One of my favorite well-worn political promises is when a candidate announces that they will “run government like a business.” Sounds good, carries meaning to the voter, and rarely happens. Why? A business is composed of people with a shared set of goals working together to accomplish them. Government is composed of competing interests and power bases that are not upended easily. Unlike the CEO of a business, a governor needs the support of a legislative body with its own agenda. The Founders designed our system of government to be rife with conflict to prevent a concentration of unchecked power. Pick any state capital in the country, and this debate is alive and well. In every case, it is a tug of war over power: working toward or away from a balance between the two branches.
State governments are designed on one of two models: tradition or crisis. In South Carolina, our brand is crisis. From its beginning, South Carolina’s government was premised on a diffused Executive Branch. A myriad of separately elected officers, boards, and commissions managed small parts of government. South Carolina established the cabinet form of government in 1994, the final year of Governor Carroll Campbell’s administration. The impetus for this reform: an FBI corruption probe known as “Operation Lost Trust” where scores of lawmakers, lobbyists and others were convicted of taking bribes for appointments and other political favors. When Mark Sanford took office in 2003, there were nine constitutional officers, 200 boards and commissions, and 13 cabinet agencies. By the time he left office, three more agencies would be added to the Cabinet, each one born out of a crisis that finally forced change. One of those, the Department of Transportation, would be partially reformed. Given its past, it was unbelievable to even see some change.
The battle over the Department of Transportation has gone on since the creation of the Highway Department in 1929. There are two critical issues: control of the agency and the equitable distribution of funds around the state. The first attempt by a governor to reform the agency embraced both issues and included an armed takeover of the agency. Ironically, this move not only failed, but it set back Executive Branch power for six decades.
South Carolina’s New Dealer
In 1934, Olin D. Johnston was elected governor on the “New Deal” platform of Franklin Roosevelt. Johnston was originally from Honea Path, SC, in Anderson County, dotted with textile mills like much of South Carolina’s Upstate region. The greatest concentration of South Carolina’s working class claimed the Upstate as home. As governor, Johnston set out to be the working man’s hero, but like many before and after him, he met head on with the “legislative state.”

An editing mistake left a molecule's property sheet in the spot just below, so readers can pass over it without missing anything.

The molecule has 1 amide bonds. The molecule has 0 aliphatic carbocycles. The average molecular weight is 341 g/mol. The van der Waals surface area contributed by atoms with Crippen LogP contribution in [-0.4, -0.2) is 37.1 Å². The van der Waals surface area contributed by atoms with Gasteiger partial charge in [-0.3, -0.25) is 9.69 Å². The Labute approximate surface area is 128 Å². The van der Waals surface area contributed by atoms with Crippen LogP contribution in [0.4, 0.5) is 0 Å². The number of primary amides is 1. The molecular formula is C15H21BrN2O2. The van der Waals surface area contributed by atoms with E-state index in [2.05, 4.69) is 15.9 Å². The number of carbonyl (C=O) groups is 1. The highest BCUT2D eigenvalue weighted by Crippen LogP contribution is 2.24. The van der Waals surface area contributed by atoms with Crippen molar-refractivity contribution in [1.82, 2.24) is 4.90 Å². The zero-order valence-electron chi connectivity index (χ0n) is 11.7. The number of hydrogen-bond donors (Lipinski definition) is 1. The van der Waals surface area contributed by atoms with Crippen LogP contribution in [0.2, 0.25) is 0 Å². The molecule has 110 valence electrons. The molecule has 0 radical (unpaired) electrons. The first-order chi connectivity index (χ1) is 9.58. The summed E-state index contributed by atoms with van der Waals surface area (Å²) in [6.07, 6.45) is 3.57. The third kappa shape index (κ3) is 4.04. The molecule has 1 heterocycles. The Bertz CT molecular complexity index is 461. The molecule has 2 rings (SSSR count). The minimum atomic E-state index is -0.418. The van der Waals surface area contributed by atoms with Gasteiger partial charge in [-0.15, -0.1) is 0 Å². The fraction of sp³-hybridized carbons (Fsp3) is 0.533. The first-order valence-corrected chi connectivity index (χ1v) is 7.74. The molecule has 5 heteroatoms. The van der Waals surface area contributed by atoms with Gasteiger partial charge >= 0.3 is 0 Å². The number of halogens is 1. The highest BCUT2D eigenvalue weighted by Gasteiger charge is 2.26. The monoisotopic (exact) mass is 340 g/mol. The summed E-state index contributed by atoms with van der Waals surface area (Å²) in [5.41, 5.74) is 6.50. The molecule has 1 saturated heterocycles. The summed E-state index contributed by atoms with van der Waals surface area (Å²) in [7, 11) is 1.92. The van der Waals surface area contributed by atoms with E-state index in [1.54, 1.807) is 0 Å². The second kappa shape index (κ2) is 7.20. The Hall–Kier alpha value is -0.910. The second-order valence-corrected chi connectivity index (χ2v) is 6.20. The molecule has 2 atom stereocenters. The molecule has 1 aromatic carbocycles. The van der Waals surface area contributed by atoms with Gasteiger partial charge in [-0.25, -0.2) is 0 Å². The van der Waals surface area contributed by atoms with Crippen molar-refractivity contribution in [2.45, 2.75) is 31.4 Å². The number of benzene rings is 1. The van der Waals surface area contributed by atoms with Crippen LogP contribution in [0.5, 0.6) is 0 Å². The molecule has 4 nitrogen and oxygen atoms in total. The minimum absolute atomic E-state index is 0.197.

Johnston served in the South Carolina House of Representatives for three terms. While in the legislature, Johnston developed an agenda to improve the standard of living for his neighbors in the Upstate. In Columbia, he encountered the influence of the “rings” – that era’s equivalent to today’s “swamp.” Johnston first ran for governor in 1930, but lost narrowly in the Democratic primary, which in those days was the General Election. He ran again in 1934, defeating former South Carolina Governor and U.S. Senator Coleman Blease to secure the Democratic nomination. His margin of victory was large enough for him to believe he had a mandate coming to Columbia.
When Johnston took office, he declared an end to the “ring rule” of South Carolina and
promised reforms. By the end of his term, he would claim as successes the creation of a rural electrification process, pushed for the first workers’ compensation act, creation of the South Carolina Ports Authority, and the state’s first Department of Labor. While those initiatives had broad support around the state, his efforts to help the textile workers from the Upstate met with stiffer resistance, particularly in the Senate.
The Highway Ring
Johnston knew he needed more leverage in the form of patronage to build a lasting legacy. The “highway ring” as he called it had to be broken so he could win key votes in the legislature. Given the relative weakness of the Governor’s Office and the enormous size of that agency – 3,000 employees around the state – it was his best bet. Upon taking office, Johnston demanded the resignation of the Highway Department commissioners appointed by the previous governor. They refused. He attempted to forcibly remove them from office, but the Supreme Court, elected by the General Assembly, refused him. He pushed reform in the legislature, but the commissioners, led by Chief Commissioner Ben Sawyer, lobbied to stop Johnston from gaining more control. Out of options, Johnston made one last desperate effort to change the balance of power.